I spoke with Clifton Collins Jr. about Prison Ramen: Recipes and Stories from Behind Bars, Homeboy Industries, Westworld, The Pawn, Triple 9, Puscifer, Transpecos, Crank: High Voltage, directing, writing, tap dancing, animals, and so much more. People that take the time to care for and appreciate animals are some of the best people on the planet. Clifton proves that by showing kindness to animals and fellow human beings. He helps out Homeboy Industries so others will have a chance at life. It was an honor to speak with Clifton and find out more about all of his projects. He’s easily one of the nicest people that I’ve ever spoken with. Make sure you pick up a copy of his book and keep an eye out for all of his projects. I’ve included several links at the bottom of the interview.
Lena: Looking at your Instagram posts, you certainly have a nice assortment of wildlife in your backyard.
Clifton Collins Jr.: I do. I wish the falcons would come by more often.
Lena: I bet the birds and squirrels don’t wish that. [Laughing.]
Clifton Collins Jr.: You’re right. The squirrels like to come and get almonds from me in the morning. I have one mama squirrel that’s a bit ornery. She literally comes up and barks at me. When I make my little sound, she knows that I’m going to get her almonds and she jumps up and spins her tail.
Lena: Wow! [Squirrel Master status achieved!] Well, you’re the man in my book because I love squirrels. I put food out for my backyard squirrels, but they don’t come over and take it from my hand. [They do at least acknowledge me and seem pretty happy to see me.]
Clifton Collins Jr.: We have a pretty cool neighborhood. I have a couple of neighbors that are all squirrel friendly, as silly as that sounds. [Laughing.] When the mama squirrels get pregnant they get extra friendly and they like to hang out more. They are my regular guests. [Laughing.]
Lena: Aww! That’s awesome. [There is nothing better than happy animal stories.]
Lena: Your book Prison Ramen: Recipes and Stories from Behind Bars is available for purchase now. You co-wrote the book with Gustavo Alvarez.
Clifton Collins Jr.: Yes. I’m pretty excited about it. It’s very well received right now and we donate a portion of the proceeds to Homeboy Industries.
Lena: It’s a very interesting concept for a book. Can you talk about the book and your favorite recipe?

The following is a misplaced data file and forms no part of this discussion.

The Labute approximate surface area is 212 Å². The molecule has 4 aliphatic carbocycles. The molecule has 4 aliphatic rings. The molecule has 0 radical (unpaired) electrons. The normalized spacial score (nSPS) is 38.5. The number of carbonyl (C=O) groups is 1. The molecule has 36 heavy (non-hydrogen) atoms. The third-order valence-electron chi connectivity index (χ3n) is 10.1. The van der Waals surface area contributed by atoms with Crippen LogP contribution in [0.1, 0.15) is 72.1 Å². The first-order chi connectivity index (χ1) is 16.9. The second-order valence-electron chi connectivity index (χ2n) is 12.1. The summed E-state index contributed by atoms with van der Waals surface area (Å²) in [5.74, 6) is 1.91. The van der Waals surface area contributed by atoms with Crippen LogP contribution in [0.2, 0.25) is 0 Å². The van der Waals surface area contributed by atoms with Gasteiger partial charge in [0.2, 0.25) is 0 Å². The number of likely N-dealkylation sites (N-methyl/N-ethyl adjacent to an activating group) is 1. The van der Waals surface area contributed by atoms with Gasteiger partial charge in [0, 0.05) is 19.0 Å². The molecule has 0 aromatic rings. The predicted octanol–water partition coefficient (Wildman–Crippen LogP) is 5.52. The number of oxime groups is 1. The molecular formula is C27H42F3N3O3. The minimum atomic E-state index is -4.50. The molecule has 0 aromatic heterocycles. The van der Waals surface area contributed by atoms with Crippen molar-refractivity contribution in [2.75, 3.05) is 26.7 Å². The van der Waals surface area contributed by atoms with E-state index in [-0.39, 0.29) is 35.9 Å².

Clifton Collins Jr.: My favorite recipe is Chili Corn Chip Ramen Pie and it’s really addictive. Me and my girl were going to go to this fancy restaurant for Valentine’s Day and we just starting talking, as she was going through my cookbook, and I told her that I could make her one of those for Valentine’s Day. She said, “No, you wouldn’t?” “Yeah, I would. You want to dare me? How about I make you the Chili Corn Chip Ramen Pie?” She said yes and to cancel the dinner reservations. We ended up having the best time ever. [Laughing.]
I went to go visit my buddy Gustavo at Chino when they got off of lockdown and two acts of compassion that happened through like people that are technically considered sworn enemies in prison you know hearts just opened up and by the end of the evening none of the inmates would be allowed into the prisons, so they were left out in the cold while Gustavo was left inside his dorm. The door was beat down enough where they could put something through to keep the inmates fed and give them drinks and stuff, so they started to do that. He said that he wanted to make a cookbook to give back to everybody that’s locked down and has a hard time, and stuff. I thought it was an awesome idea and questioned how we could expand the story and lessons. I asked him if we could use some of his real-life experiences and tie them in with the recipes. Maybe these kids could learn something and hopefully avoid dangerous situations and taking wrong turns in their own lives. We did that and I thought about how we could give back even more. Homeboy Industries popped up and I made it a point to track down Father Greg Boyle. I went to Loyola High School where he taught for a year before he left to create Homeboy Industries, which is, kind of, a beautiful little coincidence. That’s how it happened and now we donate a portion of the proceeds to Homeboy Industries. They work with at risk gang youths and they have a 76% success rate versus the American prison system, which has a 30% success rate—obviously by design because who wants to have a vacancy in their establishment?